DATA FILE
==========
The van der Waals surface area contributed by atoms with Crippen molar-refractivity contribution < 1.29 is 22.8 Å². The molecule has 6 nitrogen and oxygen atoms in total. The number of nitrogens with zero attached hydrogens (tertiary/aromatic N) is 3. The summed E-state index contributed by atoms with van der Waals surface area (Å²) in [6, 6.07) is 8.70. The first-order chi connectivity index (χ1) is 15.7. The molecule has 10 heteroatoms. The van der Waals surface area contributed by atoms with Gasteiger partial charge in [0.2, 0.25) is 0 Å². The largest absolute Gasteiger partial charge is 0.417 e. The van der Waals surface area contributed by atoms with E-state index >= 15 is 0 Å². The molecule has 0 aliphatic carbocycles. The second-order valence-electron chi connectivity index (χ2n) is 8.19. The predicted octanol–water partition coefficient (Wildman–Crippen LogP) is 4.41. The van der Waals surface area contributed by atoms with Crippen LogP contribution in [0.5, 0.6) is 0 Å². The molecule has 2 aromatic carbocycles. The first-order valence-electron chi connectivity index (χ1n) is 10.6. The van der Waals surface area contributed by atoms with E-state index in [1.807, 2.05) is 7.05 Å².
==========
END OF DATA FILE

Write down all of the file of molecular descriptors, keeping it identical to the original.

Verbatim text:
The van der Waals surface area contributed by atoms with Crippen molar-refractivity contribution < 1.29 is 22.8 Å². The molecule has 6 nitrogen and oxygen atoms in total. The number of nitrogens with zero attached hydrogens (tertiary/aromatic N) is 3. The summed E-state index contributed by atoms with van der Waals surface area (Å²) in [6, 6.07) is 8.70. The first-order chi connectivity index (χ1) is 15.7. The molecule has 10 heteroatoms. The van der Waals surface area contributed by atoms with Gasteiger partial charge in [0.2, 0.25) is 0 Å². The largest absolute Gasteiger partial charge is 0.417 e. The van der Waals surface area contributed by atoms with E-state index >= 15 is 0 Å². The molecule has 0 aliphatic carbocycles. The second-order valence-electron chi connectivity index (χ2n) is 8.19. The predicted octanol–water partition coefficient (Wildman–Crippen LogP) is 4.41. The van der Waals surface area contributed by atoms with Crippen LogP contribution in [0.5, 0.6) is 0 Å². The molecule has 2 aromatic carbocycles. The first-order valence-electron chi connectivity index (χ1n) is 10.6. The van der Waals surface area contributed by atoms with E-state index in [1.807, 2.05) is 7.05 Å².